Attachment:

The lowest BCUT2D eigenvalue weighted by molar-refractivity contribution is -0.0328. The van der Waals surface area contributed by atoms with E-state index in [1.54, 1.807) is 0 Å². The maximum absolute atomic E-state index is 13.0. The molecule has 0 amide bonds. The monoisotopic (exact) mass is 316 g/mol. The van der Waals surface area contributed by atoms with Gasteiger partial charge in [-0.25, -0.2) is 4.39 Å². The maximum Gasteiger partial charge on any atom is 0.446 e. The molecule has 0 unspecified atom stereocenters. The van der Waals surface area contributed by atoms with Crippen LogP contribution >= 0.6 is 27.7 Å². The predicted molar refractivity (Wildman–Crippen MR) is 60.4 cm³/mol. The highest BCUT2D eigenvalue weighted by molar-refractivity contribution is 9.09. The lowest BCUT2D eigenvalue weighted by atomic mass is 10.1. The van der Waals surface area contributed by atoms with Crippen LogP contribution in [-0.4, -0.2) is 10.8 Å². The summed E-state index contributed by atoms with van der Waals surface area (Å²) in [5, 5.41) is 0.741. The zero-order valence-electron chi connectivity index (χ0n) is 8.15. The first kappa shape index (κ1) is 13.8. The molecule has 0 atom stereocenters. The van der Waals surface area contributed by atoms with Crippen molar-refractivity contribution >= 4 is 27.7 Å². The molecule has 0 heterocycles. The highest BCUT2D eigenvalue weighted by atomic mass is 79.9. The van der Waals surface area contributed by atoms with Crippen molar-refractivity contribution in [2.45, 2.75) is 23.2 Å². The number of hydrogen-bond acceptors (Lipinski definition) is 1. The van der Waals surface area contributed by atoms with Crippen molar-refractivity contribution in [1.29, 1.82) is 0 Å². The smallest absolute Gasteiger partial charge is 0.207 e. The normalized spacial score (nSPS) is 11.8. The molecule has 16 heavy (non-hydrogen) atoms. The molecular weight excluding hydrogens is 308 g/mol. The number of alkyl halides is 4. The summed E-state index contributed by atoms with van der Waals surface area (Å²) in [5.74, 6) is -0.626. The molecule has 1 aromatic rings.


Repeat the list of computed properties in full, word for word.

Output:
The lowest BCUT2D eigenvalue weighted by molar-refractivity contribution is -0.0328. The van der Waals surface area contributed by atoms with E-state index in [1.54, 1.807) is 0 Å². The maximum absolute atomic E-state index is 13.0. The molecule has 0 amide bonds. The monoisotopic (exact) mass is 316 g/mol. The van der Waals surface area contributed by atoms with Gasteiger partial charge in [-0.25, -0.2) is 4.39 Å². The maximum Gasteiger partial charge on any atom is 0.446 e. The molecule has 0 unspecified atom stereocenters. The van der Waals surface area contributed by atoms with Crippen LogP contribution >= 0.6 is 27.7 Å². The predicted molar refractivity (Wildman–Crippen MR) is 60.4 cm³/mol. The highest BCUT2D eigenvalue weighted by molar-refractivity contribution is 9.09. The lowest BCUT2D eigenvalue weighted by atomic mass is 10.1. The van der Waals surface area contributed by atoms with Crippen LogP contribution in [-0.4, -0.2) is 10.8 Å². The summed E-state index contributed by atoms with van der Waals surface area (Å²) in [5, 5.41) is 0.741. The zero-order valence-electron chi connectivity index (χ0n) is 8.15. The first kappa shape index (κ1) is 13.8. The molecule has 0 atom stereocenters. The van der Waals surface area contributed by atoms with Crippen molar-refractivity contribution >= 4 is 27.7 Å². The molecule has 0 heterocycles. The highest BCUT2D eigenvalue weighted by atomic mass is 79.9. The van der Waals surface area contributed by atoms with Crippen molar-refractivity contribution in [2.45, 2.75) is 23.2 Å². The number of hydrogen-bond acceptors (Lipinski definition) is 1. The van der Waals surface area contributed by atoms with Crippen molar-refractivity contribution in [1.29, 1.82) is 0 Å². The smallest absolute Gasteiger partial charge is 0.207 e. The normalized spacial score (nSPS) is 11.8. The molecule has 16 heavy (non-hydrogen) atoms. The molecular weight excluding hydrogens is 308 g/mol. The number of alkyl halides is 4. The summed E-state index contributed by atoms with van der Waals surface area (Å²) in [5.74, 6) is -0.626. The molecule has 1 aromatic rings.